Transcript: Kirby Smart, Bulldogs day after Rose Bowl victory

- The day after Georgia's 54-48 win over Oklahoma in the Rose Bowl, Bulldogs Head Coach Kiby Smart and several key players sat down and talked to the press back in Athens.

Here is the transcript as provided by the University of Georgia:

KIRBY SMART: I would like to open with compliments to the Tournament of Roses committee. They did a tremendous job hosting us. It was a great event. This is my second time being involved in the Rose Bowl. They do just an impeccable job of treatment of our team and hosting us.

Our transition has occurred kind of through the night. We were able to fly back last night after the game and took some time getting out of LAX and got back into Atlanta and got the buses back over to Athens and got a little nap in and then back to work today, beginning on what I know and respect is a really good football team in Alabama, and looking forward to an opportunity to play for a National Championship in the Mercedes-Benz Stadium in Atlanta, Georgia.

I think it says a lot about our conference and the competitive nature of it for two teams to come together and to play that are from the same conference and have put themselves in a situation to do something really special.

Our team is really excited. A very emotional game last night, which concerns me, and talked to the players immediately afterwards about not burning any more energy or emotion on that game and moving on. You know, Alabama had a little more sound victory, so they probably didn't burn quite as much emotion, although I know it was emotional to beat a team that beat them last year.

The focus moving forward will be on preparing for Alabama and what's a great program Coach Saban has got.

Q. I wondered about what you might be recall from when you first went to work for Nick Saban and got that job all those years ago? Do you remember what was going through your mind at the time and how badly you wanted that job?

KIRBY SMART: I really don't remember much about that. That's a long time ago. I don't even know, whatever year it was I went to LSU, '04 maybe. I'm not really sure. I just remember the interview in Mobile at the Senior Bowl, and Coach Muschamp, a good friend of mine, Will, connected us, and we met in the airport and visited. I had a lot of respect for the program that Nick had put together at LSU. I remember wanting the job, but I wanted the job because I was a GA, I didn't want the job because it was Nick Saban. I wanted the job because I didn't have a job, and it was my first career SEC job, so it was a great opportunity for me.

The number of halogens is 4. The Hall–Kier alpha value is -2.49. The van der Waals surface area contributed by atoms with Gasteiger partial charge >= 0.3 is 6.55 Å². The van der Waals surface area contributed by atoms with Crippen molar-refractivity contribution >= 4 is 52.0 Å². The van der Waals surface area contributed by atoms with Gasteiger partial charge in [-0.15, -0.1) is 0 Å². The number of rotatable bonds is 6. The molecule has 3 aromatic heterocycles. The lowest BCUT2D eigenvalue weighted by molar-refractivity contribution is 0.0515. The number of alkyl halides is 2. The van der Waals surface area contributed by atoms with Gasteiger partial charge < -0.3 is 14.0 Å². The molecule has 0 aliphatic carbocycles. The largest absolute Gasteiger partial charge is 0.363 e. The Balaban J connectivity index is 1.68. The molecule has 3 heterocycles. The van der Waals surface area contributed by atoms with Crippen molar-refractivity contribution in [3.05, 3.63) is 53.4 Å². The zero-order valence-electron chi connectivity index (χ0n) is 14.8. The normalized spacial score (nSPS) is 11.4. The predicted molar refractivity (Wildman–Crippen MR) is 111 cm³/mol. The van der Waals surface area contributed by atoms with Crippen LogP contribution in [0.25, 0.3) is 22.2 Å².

Q. Is there something about working on a staff under Coach Saban that is different than other coaching jobs in college football?

KIRBY SMART: I don't know that there is. I haven't been on many more staffs. I've been on a couple other staffs. I've been on an FSU staff, a UGA staff, an Ohio State staff, and I think all staffs got great continuity, at least the ones that won, you like each other. Winning makes you happier. I've been on some really pleasant staffs because I've been very fortunate to coach at places that have a chance to win. But I wouldn't say it was like any different than those staffs I've been on.

Q. You obviously had a lot of success in state with this recruiting cycle, but I was wondering what's the biggest difference you've noticed after this season with some of those recruits from out of state that are interested in Georgia?

KIRBY SMART: Well, I think any time you get to play on the national stage and get national exposure, it certainly helps. We've got a great brand. We've got Atlanta, Georgia, which is 70 miles from our campus, and there's a lot of access to the Atlanta airport. When you start talking about kids that want to play in the SEC, they want to play on the big stage, and they want to be able to get to and from home very easily, there's nowhere better to play than Georgia. So you're able to go to Philly and get a Mark Webb or D'Andre Swift or you're able to go get a Jacob Eason or whoever it might be because they want to play on the big stage and they've got great transportation avenues. It's a great education, too, so we're able to attract some really good students.

Q. Last night you talked about the defense didn't play well in the first half and then you go into the second half with the two overtimes. Did you change anything schematically, get more pressure on Mayfield, or just the guys themselves turning up their own intensity to have that good second half and overtime period?